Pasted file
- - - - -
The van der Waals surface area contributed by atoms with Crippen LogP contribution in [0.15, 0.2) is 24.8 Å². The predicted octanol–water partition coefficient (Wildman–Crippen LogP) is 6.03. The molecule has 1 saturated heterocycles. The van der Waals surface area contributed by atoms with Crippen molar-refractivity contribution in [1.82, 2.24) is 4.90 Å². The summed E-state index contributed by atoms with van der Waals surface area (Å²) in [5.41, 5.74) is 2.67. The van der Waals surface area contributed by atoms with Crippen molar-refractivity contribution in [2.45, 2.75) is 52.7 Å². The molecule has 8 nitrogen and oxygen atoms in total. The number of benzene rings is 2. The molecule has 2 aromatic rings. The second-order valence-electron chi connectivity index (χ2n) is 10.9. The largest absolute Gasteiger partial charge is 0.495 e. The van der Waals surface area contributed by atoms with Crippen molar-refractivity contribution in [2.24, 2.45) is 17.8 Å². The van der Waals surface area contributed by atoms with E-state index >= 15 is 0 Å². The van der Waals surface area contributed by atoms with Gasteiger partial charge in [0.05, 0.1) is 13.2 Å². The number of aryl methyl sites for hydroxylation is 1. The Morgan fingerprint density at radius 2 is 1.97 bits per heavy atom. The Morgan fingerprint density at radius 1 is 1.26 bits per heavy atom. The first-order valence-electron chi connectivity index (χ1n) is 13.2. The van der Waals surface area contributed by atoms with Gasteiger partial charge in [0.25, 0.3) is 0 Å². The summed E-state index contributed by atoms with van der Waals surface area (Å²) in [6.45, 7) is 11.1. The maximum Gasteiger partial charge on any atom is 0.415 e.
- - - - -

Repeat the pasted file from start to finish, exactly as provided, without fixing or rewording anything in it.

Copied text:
The van der Waals surface area contributed by atoms with Crippen LogP contribution in [0.15, 0.2) is 24.8 Å². The predicted octanol–water partition coefficient (Wildman–Crippen LogP) is 6.03. The molecule has 1 saturated heterocycles. The van der Waals surface area contributed by atoms with Crippen molar-refractivity contribution in [1.82, 2.24) is 4.90 Å². The summed E-state index contributed by atoms with van der Waals surface area (Å²) in [5.41, 5.74) is 2.67. The van der Waals surface area contributed by atoms with Crippen molar-refractivity contribution in [2.45, 2.75) is 52.7 Å². The molecule has 8 nitrogen and oxygen atoms in total. The number of benzene rings is 2. The molecule has 2 aromatic rings. The second-order valence-electron chi connectivity index (χ2n) is 10.9. The largest absolute Gasteiger partial charge is 0.495 e. The van der Waals surface area contributed by atoms with Crippen molar-refractivity contribution in [2.24, 2.45) is 17.8 Å². The van der Waals surface area contributed by atoms with E-state index >= 15 is 0 Å². The van der Waals surface area contributed by atoms with Gasteiger partial charge in [0.05, 0.1) is 13.2 Å². The number of aryl methyl sites for hydroxylation is 1. The Morgan fingerprint density at radius 2 is 1.97 bits per heavy atom. The Morgan fingerprint density at radius 1 is 1.26 bits per heavy atom. The first-order valence-electron chi connectivity index (χ1n) is 13.2. The van der Waals surface area contributed by atoms with Gasteiger partial charge in [0.25, 0.3) is 0 Å². The summed E-state index contributed by atoms with van der Waals surface area (Å²) in [6.45, 7) is 11.1. The maximum Gasteiger partial charge on any atom is 0.415 e.